The second threshold story this week is as we mentioned Jesus’s Transfiguration, featuring Elijah and Moses. It is recorded in 3 of the 4 gospels. We are often taught this story is important because it reveals Christ’s divine nature, foreshadows his death, and places in him direct history of God working in the world
from Moses to Elijah and now Jesus.
This is true and it is important but we can say what does it mean to me and my faith. I think that story pivots around Peter, James and John. The three disciples who witness Jesus transfiguration and it blows their minds. Like Elisha, Peter, James and John have been following Jesus around listening to his teachings and witnessing his miracles. They think they know him as a teacher, a storyteller, a healer, and a traveling companion. Jesus is familiar to them. He is safe. But then on the mountain, before their very eyes, Jesus changes. He is fully himself and fully strange. Jesus’ stunned disciples find themselves like Elisha, standing on a threshold, everything is about to change. Everything is changing about Jesus and this will lead to another hill, a place called Golgotha and a cross.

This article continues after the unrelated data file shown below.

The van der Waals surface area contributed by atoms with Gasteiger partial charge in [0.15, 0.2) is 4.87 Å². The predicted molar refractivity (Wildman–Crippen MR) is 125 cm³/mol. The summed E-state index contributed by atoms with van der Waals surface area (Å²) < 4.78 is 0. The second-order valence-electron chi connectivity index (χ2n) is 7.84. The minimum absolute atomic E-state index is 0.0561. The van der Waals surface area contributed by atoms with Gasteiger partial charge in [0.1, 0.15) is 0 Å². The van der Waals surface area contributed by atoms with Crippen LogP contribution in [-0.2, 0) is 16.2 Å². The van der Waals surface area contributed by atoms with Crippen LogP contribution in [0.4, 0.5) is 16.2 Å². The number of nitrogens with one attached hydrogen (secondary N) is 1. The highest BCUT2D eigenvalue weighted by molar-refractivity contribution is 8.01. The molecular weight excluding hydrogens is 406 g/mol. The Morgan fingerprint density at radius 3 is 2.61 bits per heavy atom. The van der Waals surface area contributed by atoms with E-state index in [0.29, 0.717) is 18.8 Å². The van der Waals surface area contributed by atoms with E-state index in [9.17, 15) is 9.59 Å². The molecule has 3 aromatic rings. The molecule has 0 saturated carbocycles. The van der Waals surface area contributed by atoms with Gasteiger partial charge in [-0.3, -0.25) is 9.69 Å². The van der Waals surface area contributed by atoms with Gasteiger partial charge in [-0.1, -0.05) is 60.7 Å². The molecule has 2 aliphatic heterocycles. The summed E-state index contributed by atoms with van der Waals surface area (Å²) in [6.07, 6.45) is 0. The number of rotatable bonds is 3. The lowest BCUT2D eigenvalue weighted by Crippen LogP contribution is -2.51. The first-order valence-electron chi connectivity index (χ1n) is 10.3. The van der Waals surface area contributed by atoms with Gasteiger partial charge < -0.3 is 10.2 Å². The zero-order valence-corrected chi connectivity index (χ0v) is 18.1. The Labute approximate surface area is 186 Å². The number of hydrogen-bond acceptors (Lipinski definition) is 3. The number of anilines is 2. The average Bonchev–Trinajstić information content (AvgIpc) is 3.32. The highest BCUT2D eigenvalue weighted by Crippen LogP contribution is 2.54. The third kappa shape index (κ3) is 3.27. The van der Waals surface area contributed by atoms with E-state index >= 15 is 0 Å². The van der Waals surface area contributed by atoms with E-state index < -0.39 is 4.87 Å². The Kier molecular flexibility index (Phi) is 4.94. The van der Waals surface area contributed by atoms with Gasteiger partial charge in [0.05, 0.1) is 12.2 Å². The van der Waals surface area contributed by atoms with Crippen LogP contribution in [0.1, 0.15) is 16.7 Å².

One phase of their life and their understanding of it is ending. They have journeyed with Jesus, the teacher, the healer and friend. Will they now journey with him to the cross ? Or will they insist like Peter, that they stay there in this safe and amazing place. Peter says let’s build a tabernacle or a memorial and capture this moment forever. Let’s just stay here and be safe.
On Transfiguration Sunday. we come to the end of the season of Epiphany. Having seen its light, we prepare for the long shadows of Lent. We don’t know what thresholds we will encounter in the wilderness. We don’t know how God might invite us to change, to grow and to cross over. We don’t know what losses and sadness those crossings will include. But if this week’s stories bear witness to something true about the life of faith, then we can trust in the God who invites us to cross over and go into the unknown. Resurrection is on the other side.
So our challenge is not to hold onto what we know and our familiar, but to trust God to lead us and to be with us no matter where it might lead us.
Let us pray.